Idiosyncratic Ocular Symptoms Associated with the Estradiol Transdermal Estrogen Replacement Patch System


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Abstract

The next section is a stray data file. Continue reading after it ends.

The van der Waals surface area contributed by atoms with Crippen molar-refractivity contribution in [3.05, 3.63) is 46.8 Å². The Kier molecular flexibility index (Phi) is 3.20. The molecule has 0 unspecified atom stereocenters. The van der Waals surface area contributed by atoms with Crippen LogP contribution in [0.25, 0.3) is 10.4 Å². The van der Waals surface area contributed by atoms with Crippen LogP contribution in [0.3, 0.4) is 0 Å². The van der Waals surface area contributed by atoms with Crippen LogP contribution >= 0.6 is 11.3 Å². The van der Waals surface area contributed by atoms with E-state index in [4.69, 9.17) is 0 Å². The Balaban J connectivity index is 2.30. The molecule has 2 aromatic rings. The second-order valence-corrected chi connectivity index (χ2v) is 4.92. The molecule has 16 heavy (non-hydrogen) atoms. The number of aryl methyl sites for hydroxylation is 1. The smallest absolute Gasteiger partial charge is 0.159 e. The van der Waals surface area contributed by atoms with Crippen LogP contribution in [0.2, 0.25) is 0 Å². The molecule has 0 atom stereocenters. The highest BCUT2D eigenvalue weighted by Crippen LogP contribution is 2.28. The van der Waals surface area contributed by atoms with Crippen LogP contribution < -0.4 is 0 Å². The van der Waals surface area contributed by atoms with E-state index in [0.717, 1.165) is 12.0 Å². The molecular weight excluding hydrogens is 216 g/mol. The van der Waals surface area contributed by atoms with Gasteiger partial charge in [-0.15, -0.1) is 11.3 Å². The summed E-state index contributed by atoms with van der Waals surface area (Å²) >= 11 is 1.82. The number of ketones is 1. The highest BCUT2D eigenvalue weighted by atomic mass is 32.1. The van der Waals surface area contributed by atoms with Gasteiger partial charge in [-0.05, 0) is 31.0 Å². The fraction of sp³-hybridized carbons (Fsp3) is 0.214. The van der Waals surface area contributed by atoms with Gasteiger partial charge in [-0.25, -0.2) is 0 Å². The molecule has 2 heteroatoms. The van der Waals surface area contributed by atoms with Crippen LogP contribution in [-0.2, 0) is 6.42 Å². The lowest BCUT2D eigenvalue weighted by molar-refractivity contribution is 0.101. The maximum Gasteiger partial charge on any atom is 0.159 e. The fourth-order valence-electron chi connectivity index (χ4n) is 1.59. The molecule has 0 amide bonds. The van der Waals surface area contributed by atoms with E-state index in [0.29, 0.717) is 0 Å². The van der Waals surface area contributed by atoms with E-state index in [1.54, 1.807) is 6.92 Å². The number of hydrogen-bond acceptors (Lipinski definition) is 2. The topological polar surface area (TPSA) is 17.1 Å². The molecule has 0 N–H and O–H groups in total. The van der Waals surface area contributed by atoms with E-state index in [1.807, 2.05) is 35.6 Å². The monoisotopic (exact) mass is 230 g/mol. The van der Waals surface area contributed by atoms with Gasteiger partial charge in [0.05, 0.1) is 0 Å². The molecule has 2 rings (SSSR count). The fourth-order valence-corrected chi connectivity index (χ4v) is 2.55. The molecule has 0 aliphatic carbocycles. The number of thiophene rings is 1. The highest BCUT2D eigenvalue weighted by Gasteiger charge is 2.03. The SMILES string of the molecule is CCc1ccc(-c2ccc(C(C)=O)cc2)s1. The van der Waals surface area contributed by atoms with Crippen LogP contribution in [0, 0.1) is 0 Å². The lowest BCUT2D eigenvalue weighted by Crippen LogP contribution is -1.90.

The Estradiol Transdermal Estrogen Replacement Patch System (Estraderm) is designed to provide continuous estrogen replacement therapy through a ratelimiting membrane applied to the skin. The relative advantage of the patch over the more commonly prescribed oral medication, Premarin, is that the drug is absorbed directly into the bloodstream without extended metabolism by the digestive system and the liver. Ocular side effects associated with Estraderm, reported in the literature, include fluctuation in corneal curvature and variations of keratitis sicca. Here, a case is presented in which a 50-year-old Caucasian female, without previous ocular sequelae status after hysterectomy and oophorectomy, experienced what appears to be atypical ocular symptoms associated with the Estraderm. To the best of our knowledge, this information has not been reported in the literature. Clinicians should be aware of the unusual symptoms that could accompany the use of the Estradiol Estrogen Replacement Patch and include them among the differential diagnoses. The condition, its associated symptoms, and summary of the literature are discussed.

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